Cranesbill was a folk remedy to stop bleeding, but it shouldn’t be used in place of conventional care.
NEW ORLEANS – Based on human research, there is good evidence to support the use of glucosamine sulfate in the treatment of mild-to-moderate knee osteoarthritis. Most studies have used glucosamine sulfate supplied by one European manufacturer (Rotta Research Laboratorium), and it is not known if glucosamine preparations made by other manufacturers are equally effective. Although some studies of glucosamine have not found benefits, these have either included patients with severe osteoarthritis or used products other than glucosamine sulfate . The evidence for the effect of glycosaminoglycan polysulphate is conflicting and merits further investigation. More well-designed clinical trials are needed to confirm safety and effectiveness, and to test different formulations of glucosamine.
Several human studies and animal experiments report benefits of glucosamine in treating osteoarthritis of various joints of the body, although the evidence is less plentiful than that for knee osteoarthritis. Some of these benefits include pain relief, possibly due to an anti-inflammatory effect of glucosamine, and improved joint function. Overall, these studies have not been well designed. Although there is some promising research, more study is needed in this area before a firm conclusion can be made.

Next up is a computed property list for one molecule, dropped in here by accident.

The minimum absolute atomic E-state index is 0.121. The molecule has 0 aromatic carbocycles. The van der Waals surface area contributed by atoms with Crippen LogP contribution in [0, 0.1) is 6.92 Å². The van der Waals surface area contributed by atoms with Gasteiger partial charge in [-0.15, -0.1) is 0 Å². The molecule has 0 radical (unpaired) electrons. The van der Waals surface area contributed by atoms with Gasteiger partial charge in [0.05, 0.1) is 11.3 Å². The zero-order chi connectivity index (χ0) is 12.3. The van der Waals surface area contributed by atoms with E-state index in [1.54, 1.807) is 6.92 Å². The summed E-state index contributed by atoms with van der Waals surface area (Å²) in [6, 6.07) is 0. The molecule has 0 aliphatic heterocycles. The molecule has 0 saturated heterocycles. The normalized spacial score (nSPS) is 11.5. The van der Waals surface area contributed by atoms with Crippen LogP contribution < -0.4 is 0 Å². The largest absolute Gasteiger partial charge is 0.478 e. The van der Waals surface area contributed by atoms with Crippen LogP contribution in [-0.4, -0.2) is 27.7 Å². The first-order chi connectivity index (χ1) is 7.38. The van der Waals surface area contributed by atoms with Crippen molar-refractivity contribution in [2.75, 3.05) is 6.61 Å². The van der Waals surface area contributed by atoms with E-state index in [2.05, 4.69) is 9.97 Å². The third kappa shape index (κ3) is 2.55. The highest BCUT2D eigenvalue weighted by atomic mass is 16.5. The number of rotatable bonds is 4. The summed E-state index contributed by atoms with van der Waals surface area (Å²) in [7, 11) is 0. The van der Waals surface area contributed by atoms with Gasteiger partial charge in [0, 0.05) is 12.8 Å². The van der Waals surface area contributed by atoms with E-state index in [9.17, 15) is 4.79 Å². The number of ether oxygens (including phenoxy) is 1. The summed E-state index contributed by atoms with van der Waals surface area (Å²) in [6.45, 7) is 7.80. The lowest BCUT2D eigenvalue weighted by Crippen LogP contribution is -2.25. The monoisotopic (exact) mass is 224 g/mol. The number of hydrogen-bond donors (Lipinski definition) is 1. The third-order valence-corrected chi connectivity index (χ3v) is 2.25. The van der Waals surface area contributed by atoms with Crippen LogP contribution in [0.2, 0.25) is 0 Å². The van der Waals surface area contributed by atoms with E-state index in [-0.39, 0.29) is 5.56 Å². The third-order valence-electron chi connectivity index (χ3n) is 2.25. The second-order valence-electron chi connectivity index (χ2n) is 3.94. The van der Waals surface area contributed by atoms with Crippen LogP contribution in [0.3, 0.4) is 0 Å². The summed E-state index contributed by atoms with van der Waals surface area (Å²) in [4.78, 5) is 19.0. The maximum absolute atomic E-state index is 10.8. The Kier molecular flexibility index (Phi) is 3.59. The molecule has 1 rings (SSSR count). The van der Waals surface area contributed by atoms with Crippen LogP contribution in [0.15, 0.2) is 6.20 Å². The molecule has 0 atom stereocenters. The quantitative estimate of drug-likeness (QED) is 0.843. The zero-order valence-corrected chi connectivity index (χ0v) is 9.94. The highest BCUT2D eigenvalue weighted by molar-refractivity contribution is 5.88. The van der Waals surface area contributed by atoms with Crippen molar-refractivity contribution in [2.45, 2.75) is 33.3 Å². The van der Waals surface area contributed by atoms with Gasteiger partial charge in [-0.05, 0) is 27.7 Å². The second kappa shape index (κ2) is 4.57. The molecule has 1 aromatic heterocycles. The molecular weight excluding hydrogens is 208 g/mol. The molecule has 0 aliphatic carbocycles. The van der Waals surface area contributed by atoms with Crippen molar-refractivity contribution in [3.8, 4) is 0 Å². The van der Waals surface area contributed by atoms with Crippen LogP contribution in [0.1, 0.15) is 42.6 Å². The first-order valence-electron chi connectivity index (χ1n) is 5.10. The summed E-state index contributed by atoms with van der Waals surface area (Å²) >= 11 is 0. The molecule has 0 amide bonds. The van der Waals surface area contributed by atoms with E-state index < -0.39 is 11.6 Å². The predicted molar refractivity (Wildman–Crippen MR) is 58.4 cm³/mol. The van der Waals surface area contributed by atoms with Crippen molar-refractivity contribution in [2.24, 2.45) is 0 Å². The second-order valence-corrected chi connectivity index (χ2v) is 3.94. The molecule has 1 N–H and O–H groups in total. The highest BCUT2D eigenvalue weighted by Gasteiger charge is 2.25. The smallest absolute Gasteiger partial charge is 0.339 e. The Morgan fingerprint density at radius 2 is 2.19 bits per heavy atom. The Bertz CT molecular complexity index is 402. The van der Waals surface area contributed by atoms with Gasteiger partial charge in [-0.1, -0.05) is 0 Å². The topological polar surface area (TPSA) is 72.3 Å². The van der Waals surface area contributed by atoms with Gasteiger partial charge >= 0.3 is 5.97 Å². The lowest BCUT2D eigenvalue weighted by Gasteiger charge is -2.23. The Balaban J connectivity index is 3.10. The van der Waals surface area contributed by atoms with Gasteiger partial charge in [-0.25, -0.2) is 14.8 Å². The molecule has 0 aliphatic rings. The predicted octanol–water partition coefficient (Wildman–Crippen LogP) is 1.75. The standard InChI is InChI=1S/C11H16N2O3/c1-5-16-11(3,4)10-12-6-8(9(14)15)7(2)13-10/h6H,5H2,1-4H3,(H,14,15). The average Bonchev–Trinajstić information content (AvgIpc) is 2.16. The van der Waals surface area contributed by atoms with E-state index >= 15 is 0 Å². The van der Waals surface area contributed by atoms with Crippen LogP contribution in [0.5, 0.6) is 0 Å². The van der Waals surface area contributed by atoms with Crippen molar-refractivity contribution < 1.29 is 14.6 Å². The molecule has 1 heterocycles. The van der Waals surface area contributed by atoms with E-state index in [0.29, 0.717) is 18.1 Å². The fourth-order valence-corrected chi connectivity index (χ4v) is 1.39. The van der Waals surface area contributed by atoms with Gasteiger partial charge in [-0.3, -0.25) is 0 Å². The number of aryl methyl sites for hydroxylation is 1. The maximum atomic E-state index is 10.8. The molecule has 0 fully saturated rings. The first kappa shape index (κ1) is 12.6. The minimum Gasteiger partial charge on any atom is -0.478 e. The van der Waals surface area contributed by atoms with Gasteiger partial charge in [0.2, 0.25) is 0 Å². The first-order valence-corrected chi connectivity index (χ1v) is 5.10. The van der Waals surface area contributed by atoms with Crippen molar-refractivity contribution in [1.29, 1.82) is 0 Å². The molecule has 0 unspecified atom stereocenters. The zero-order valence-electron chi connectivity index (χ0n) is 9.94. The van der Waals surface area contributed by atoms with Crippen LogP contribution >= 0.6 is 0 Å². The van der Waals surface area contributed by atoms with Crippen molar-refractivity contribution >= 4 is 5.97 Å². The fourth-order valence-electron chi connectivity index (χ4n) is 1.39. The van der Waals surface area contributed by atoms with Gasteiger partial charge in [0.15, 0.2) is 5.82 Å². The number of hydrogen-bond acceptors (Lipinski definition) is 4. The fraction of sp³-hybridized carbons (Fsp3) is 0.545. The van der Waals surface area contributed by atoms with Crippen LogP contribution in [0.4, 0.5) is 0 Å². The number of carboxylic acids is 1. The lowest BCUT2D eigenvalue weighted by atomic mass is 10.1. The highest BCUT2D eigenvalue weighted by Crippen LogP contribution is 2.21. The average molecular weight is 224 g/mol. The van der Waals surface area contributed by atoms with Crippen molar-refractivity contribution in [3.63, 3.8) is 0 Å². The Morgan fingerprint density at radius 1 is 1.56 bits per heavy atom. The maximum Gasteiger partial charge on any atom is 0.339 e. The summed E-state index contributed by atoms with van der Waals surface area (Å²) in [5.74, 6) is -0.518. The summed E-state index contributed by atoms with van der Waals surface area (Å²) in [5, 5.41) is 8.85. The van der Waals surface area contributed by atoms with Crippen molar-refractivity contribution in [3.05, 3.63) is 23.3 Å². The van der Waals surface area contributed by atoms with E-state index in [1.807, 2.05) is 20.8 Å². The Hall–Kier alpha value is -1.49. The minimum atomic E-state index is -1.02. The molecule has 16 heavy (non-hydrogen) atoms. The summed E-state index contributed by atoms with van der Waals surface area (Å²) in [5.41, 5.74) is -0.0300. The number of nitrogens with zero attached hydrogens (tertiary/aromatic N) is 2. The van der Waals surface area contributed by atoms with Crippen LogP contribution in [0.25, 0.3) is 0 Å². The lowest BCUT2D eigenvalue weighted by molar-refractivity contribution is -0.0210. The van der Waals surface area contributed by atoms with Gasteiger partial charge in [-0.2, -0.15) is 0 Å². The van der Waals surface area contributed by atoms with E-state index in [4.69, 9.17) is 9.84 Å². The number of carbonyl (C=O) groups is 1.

Chronic venous insufficiency
“Chronic venous insufficiency” is a syndrome that includes leg swelling, varicose veins, pain, itching, skin changes, and skin ulcers. The term is more commonly used in Europe than in the United States. Currently, there is not enough reliable scientific evidence to recommend glucosamine in the treatment of this condition.
Diabetes (and related conditions)
Early research suggests that glucosamine does not improve blood sugar control, lipid levels, or apolipoprotein levels in diabetics. Additional research is needed in this area.
Inflammatory bowel disease (Crohn’s disease, ulcerative colitis)
Preliminary research reports improvements with N-acetyl glucosamine as an added therapy in inflammatory bowel disease. Further scientific evidence is necessary before a strong recommendation can be made.
Pain (leg pain)
Preliminary human research reports benefits of injected glucosamine plus chondroitin in the treatment of leg pain arising from advanced lumbar degenerative disc disease. Further scientific evidence is necessary before a firm recommendation can be made.
Rehabilitation (after knee injury)
Glucosamine has been given to athletes with acute knee injuries. Although glucosamine did not improve pain, it did help improve flexibility. Additional research is needed to confirm these early findings.
Early human research reports benefits of glucosamine in the treatment of joint pain and swelling in rheumatoid arthritis. In other research, glucosamine did not exert anti-rheumatic effects, but it did improve symptoms of the disease. However, this is early information, and additional research is needed before a conclusion can be drawn. The treatment of rheumatoid arthritis can be complicated, and a qualified healthcare provider should follow patients with this disease.